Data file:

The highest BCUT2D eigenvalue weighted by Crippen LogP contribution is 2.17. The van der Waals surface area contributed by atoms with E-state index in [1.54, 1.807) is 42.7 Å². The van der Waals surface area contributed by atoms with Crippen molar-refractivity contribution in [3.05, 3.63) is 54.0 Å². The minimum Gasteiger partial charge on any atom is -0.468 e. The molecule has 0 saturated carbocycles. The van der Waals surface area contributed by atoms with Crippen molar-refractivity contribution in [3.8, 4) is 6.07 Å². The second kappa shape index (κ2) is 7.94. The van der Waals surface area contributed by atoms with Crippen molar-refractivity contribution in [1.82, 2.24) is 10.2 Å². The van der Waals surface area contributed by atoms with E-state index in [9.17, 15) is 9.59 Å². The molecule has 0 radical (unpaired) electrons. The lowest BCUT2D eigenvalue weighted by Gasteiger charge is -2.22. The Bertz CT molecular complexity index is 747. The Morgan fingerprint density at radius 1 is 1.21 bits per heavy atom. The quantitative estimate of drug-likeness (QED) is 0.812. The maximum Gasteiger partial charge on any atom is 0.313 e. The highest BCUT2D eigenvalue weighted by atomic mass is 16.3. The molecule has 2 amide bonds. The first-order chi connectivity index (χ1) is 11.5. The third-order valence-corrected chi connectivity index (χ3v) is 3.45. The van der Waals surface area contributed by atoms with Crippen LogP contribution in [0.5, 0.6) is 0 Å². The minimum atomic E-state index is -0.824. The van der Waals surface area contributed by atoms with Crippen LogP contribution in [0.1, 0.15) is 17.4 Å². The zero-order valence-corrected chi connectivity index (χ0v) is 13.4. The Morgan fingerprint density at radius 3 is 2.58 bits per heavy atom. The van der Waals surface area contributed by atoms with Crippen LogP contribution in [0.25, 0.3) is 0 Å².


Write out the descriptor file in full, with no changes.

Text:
The highest BCUT2D eigenvalue weighted by Crippen LogP contribution is 2.17. The van der Waals surface area contributed by atoms with E-state index in [1.54, 1.807) is 42.7 Å². The van der Waals surface area contributed by atoms with Crippen molar-refractivity contribution in [3.05, 3.63) is 54.0 Å². The minimum Gasteiger partial charge on any atom is -0.468 e. The molecule has 0 saturated carbocycles. The van der Waals surface area contributed by atoms with Crippen molar-refractivity contribution in [3.8, 4) is 6.07 Å². The second kappa shape index (κ2) is 7.94. The van der Waals surface area contributed by atoms with Crippen molar-refractivity contribution in [1.82, 2.24) is 10.2 Å². The van der Waals surface area contributed by atoms with E-state index in [9.17, 15) is 9.59 Å². The molecule has 0 radical (unpaired) electrons. The lowest BCUT2D eigenvalue weighted by Gasteiger charge is -2.22. The Bertz CT molecular complexity index is 747. The Morgan fingerprint density at radius 1 is 1.21 bits per heavy atom. The quantitative estimate of drug-likeness (QED) is 0.812. The maximum Gasteiger partial charge on any atom is 0.313 e. The highest BCUT2D eigenvalue weighted by atomic mass is 16.3. The molecule has 2 amide bonds. The first-order chi connectivity index (χ1) is 11.5. The third-order valence-corrected chi connectivity index (χ3v) is 3.45. The van der Waals surface area contributed by atoms with Crippen LogP contribution in [0.5, 0.6) is 0 Å². The minimum atomic E-state index is -0.824. The van der Waals surface area contributed by atoms with Crippen LogP contribution in [0.1, 0.15) is 17.4 Å². The zero-order valence-corrected chi connectivity index (χ0v) is 13.4. The Morgan fingerprint density at radius 3 is 2.58 bits per heavy atom. The van der Waals surface area contributed by atoms with Crippen LogP contribution in [0.25, 0.3) is 0 Å².